Vengsarkar, Biswal slam Greg's no-support-for-Dravid view

Greg Chappell’s name has become synonymous with controversy. The former Australia captain’s rants about Indian cricket have hit the headlines often ever since he ended his term as coach in 2007.

His latest salvo comes in the form of an article written in a just-released book ‘Rahul Dravid — Timeless Steel’ in which he indicates that the former India captain didn’t enjoy the support of some of his teammates.

Rahul Dravid (left) with Greg Chappell in Mohali on October 28, 2006. PIC/AFP

“Sadly the success of the team was not universally enjoyed within the team. Some individuals felt threatened by the new world order and appeared to work against Rahul,” wrote Chappell.

His views found no support from two former chief selectors, Dilip Vengsarkar and Kiran More, whose selectorial terms coincided with Chappell’s controversial tenure as India coach which began in 2005.

‘In bad taste’
“Chappell’s views are in bad taste. What he is saying is absolutely incorrect,” Vengsarkar told MiD DAY yesterday. Vengsarkar took over as chairman of the selection committee from Kiran More in October 2006 before Dravid led his troops to South Africa for the 2006-07 one-day and Test series. After winning the first Test in Johannesburg (India’s first ever Test win in South Africa), they lost the next two Tests in Durban and Cape Town. Before the series, Dravid led the team to a Test victory in the West Indies – India’s first since the epic 1971 win there.

“Dravid could have gone on to become India’s most successful captain had he been given the same whole-hearted support by others,” wrote Chappell.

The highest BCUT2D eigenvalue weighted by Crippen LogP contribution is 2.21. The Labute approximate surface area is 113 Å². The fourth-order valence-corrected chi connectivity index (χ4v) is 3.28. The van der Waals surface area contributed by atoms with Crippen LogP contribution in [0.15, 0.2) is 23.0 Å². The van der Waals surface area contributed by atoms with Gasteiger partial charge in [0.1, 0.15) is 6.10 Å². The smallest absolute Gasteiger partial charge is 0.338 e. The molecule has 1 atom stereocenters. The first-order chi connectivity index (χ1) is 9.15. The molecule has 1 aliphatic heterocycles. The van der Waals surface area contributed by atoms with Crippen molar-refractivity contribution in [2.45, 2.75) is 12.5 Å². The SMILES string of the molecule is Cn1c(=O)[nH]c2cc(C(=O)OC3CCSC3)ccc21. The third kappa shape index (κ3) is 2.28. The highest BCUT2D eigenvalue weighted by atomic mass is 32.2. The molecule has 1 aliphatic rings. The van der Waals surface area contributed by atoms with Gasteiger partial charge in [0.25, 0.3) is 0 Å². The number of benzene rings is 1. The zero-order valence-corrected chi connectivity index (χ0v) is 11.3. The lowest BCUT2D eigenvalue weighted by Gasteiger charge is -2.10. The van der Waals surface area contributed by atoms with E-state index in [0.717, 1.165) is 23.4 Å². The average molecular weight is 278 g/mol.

Vengsarkar stressed: “It’s true that Dravid was a very good captain and that shows in the results Team India achieved during his reign, but I couldn’t foresee what was in store for him.”

While slamming the Australian for washing dirty linen in public, Vengsarkar felt Chappell’s views would help in selling the book. “I have observed several times that some controversial facts are highlighted just to boost the sale of the book,” he said.

Vengsarkar’s then fellow selector Ranjib Biswal also rubbished Chappell’s theory. “Rahul is a great batsman and a very accomplished captain. It was Greg who wasn’t liked by other members of the team. There was discontent among the players, but Rahul was well respected,” he said.

Meanwhile, More, who was chairman from 2004 to September 2006 said: “I have no clue as to what he (Chappell) is saying. The way Dravid carried himself, both as captain and player is praiseworthy. His discipline also made him an iconic figure in the side.”

Chappell to be blamed
Biswal countered Chappell’s claims that Dravid could have become India’s best-ever captain had he got the team’s support. “His captaincy skills were never in question, but the fact is Rahul himself opted out of the captaincy after failing to control the situation where there was a clear divide between the players and coach. So, in a way, it is Chappell who should be blamed for the entire episode and not any player,” Biswal said. However, Dravid relinquished the captaincy in 2007 after India won their first Test (1-0) in England, but lost the odi series 3-4. Anil Kumble replaced his fellow Bangalorean as Test captain while MS Dhoni started leading the limited overs team. 

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